Alan Turing was a mathematician and WWII code breaker who was convicted of homosexuality in the 1950s, chemically castrated as a result, died young in mysterious circumstances and still hasn't received all the recognition
he deserves. His life clearly makes great material for a play — but a musical? We talk to the directors and lead actor of The Universal Machine.
The universal machine is a musical about Alan Turing, the mathematician and WWII code breaker who was convicted of homosexuality in the 1950s, chemically castrated as a result, and died young in mysterious circumstances. How do you turn such a story, and the maths in it, into a musical? We talked to writer and director David Byrne, Richard Delaney, who plays Turing, and Assistant Director Natalie York.
On the face of it, an artist and a theoretical physicist might seem an unlikely pairing. But Turner Prize-winning sculptor Grenville Davey and string theorist David Berman's collaboration is producing beautiful, thought-provoking work inspired by the fundamental structure of the Universe. Julia Hawkins interviewed them to find out more about how the Higgs boson and T-duality are giving rise to art.
Imaginary is an interactive mathematics exhibition that inspires the imagination with beautiful images. And what is more exciting it allows anyone to step into the world of maths and play with beautiful mathematical surfaces, symmetry and much more. We went along to the Imaginary Barcelona conference, which brought together people involved in the original exhibition in Germany and its recent successful run throughout Spain.
If, like us, you like fractals, then you will love the work of Frank Milordi, aka FAVIO. Milordi is a former Director of Engineering and Technology who creates mind challenging computer images based on the mathematics of chaos and fractals. You may be familiar with his work already, as one of his beautiful fractal images adorns one of the latest Plus postcards.
The Jerusalem Chords Bridge, Israel, was built to make way for the city's light rail train
system. Its design took into consideration more than just utility — it is a work of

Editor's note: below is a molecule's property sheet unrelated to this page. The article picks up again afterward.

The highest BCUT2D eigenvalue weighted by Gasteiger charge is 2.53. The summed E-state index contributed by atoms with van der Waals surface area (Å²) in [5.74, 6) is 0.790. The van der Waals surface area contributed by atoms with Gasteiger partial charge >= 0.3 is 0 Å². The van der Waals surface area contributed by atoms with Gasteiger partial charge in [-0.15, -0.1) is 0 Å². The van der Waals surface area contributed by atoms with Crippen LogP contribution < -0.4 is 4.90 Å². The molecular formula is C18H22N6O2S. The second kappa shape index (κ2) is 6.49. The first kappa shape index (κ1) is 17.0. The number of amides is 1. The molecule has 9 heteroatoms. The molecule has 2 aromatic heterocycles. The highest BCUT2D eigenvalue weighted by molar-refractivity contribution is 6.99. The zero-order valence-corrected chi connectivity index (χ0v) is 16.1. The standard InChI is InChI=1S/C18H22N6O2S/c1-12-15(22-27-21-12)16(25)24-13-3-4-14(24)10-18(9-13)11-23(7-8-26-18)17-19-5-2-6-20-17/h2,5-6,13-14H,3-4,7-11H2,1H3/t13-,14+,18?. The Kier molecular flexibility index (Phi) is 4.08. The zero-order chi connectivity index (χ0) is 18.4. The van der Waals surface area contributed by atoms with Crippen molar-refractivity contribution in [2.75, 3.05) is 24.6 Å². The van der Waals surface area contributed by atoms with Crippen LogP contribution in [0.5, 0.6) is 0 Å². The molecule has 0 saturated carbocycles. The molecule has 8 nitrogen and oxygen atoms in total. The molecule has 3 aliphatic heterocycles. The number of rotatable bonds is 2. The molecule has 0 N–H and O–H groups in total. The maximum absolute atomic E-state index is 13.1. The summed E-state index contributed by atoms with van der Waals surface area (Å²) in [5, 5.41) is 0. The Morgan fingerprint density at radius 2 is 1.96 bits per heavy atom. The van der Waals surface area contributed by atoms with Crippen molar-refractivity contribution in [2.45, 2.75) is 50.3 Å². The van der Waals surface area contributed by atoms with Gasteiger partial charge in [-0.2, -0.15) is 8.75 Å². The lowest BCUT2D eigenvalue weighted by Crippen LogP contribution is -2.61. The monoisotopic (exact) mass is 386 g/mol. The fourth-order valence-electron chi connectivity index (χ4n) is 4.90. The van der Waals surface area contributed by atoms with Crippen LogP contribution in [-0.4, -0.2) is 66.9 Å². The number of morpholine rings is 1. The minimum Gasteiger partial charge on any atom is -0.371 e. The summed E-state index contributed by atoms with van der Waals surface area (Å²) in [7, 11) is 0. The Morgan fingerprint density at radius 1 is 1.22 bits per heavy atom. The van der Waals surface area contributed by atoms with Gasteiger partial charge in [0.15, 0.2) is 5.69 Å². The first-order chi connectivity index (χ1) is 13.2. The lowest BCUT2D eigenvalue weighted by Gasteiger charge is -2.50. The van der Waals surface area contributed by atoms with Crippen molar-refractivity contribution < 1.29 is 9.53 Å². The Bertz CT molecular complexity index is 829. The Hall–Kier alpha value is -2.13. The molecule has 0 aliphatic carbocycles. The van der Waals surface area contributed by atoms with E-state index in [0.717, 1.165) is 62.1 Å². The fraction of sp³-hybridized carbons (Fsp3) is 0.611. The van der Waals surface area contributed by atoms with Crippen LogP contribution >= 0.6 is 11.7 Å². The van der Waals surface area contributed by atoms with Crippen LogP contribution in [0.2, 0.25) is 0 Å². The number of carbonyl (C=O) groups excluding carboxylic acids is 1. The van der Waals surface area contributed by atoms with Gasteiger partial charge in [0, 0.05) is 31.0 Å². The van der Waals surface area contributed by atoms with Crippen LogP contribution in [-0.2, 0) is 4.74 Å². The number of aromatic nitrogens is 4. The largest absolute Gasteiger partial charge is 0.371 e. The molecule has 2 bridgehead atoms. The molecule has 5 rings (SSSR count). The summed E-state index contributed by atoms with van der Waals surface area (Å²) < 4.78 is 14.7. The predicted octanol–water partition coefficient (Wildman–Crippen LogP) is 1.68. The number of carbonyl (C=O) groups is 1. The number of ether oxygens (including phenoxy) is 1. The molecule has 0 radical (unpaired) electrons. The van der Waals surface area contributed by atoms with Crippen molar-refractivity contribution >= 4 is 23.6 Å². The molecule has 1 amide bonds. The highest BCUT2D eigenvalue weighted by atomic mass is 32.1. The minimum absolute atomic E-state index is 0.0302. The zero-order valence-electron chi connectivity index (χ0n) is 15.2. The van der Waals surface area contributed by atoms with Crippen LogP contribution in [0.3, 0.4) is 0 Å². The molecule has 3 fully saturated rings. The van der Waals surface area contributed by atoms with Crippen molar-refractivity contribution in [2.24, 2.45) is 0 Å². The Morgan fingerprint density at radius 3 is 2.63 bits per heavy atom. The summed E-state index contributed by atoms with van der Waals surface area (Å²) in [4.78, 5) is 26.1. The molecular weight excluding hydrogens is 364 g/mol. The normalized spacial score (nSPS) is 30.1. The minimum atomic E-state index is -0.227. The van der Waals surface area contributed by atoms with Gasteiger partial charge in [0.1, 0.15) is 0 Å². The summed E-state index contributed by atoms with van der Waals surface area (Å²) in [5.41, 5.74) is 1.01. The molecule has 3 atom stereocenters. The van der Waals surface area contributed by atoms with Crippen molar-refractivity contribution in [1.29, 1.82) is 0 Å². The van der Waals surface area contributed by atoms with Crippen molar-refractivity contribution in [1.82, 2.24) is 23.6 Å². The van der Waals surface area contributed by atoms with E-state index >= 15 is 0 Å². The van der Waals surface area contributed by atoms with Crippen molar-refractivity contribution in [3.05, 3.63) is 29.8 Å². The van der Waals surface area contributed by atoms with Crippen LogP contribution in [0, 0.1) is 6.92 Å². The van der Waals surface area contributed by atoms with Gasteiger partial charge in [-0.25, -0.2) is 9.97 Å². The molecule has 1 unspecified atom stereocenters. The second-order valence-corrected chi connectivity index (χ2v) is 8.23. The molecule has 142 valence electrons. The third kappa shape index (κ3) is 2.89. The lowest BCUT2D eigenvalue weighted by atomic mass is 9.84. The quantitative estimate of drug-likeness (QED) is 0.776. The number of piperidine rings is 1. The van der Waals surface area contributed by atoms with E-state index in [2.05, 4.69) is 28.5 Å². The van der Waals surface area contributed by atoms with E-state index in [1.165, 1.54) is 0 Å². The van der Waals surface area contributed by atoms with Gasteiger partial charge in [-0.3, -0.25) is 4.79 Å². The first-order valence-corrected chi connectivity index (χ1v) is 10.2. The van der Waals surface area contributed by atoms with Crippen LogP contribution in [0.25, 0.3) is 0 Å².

art, designed as a monument. Its beauty rests not only in the visual appearance of its criss-cross
cables, but also in the mathematics that lies behind it. So let's take a deeper look at it.
Dan Brown in his book, The Da Vinci Code, talks about the "divine proportion" as having a "fundamental role in nature". Brown's ideas are not completely without foundation, as the proportion crops up in the mathematics used to describe the formation of natural structures like snail's shells and plants, and even in Alan Turing's work on animal coats. But Dan Brown does not talk about mathematics, he talks about a number. What is so special about this number?
Heather MacKinlay's work as an engineer has taken her from the civility of Surrey to the wild west of Australian mining towns and multibillion pound projects in the Algerian desert. And along the way she has also become a successful painter. Heather tells Plus that engineering and painting are just different ways of looking at the world, and how her work as a cost engineer is all about understanding the big picture.
This article is based on a talk I gave at the recent John Cage exhibition in the Kettles Yard gallery in Cambridge. Cage is perhaps best known for his avant-garde music, particularly his silent 1952 composition 4′33″ but also for his use of randomness in aleatory music. But Cage also used randomness in his art.